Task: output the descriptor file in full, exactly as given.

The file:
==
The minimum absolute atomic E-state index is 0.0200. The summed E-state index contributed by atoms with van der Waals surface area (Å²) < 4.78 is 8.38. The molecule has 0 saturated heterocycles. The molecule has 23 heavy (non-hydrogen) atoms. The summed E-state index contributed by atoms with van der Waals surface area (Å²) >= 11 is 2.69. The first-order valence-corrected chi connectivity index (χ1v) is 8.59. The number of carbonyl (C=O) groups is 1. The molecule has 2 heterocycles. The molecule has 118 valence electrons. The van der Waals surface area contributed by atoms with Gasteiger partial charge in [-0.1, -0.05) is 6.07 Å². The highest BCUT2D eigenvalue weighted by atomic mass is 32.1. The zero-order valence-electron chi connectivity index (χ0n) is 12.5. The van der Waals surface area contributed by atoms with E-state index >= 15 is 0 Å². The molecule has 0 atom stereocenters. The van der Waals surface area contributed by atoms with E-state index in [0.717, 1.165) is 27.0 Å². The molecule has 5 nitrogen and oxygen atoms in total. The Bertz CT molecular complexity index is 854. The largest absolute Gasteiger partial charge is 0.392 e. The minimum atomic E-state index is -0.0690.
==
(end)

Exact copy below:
The minimum absolute atomic E-state index is 0.0200. The summed E-state index contributed by atoms with van der Waals surface area (Å²) < 4.78 is 8.38. The molecule has 0 saturated heterocycles. The molecule has 23 heavy (non-hydrogen) atoms. The summed E-state index contributed by atoms with van der Waals surface area (Å²) >= 11 is 2.69. The first-order valence-corrected chi connectivity index (χ1v) is 8.59. The number of carbonyl (C=O) groups is 1. The molecule has 2 heterocycles. The molecule has 118 valence electrons. The van der Waals surface area contributed by atoms with Gasteiger partial charge in [-0.1, -0.05) is 6.07 Å². The highest BCUT2D eigenvalue weighted by atomic mass is 32.1. The zero-order valence-electron chi connectivity index (χ0n) is 12.5. The van der Waals surface area contributed by atoms with E-state index >= 15 is 0 Å². The molecule has 0 atom stereocenters. The van der Waals surface area contributed by atoms with E-state index in [0.717, 1.165) is 27.0 Å². The molecule has 5 nitrogen and oxygen atoms in total. The Bertz CT molecular complexity index is 854. The largest absolute Gasteiger partial charge is 0.392 e. The minimum atomic E-state index is -0.0690.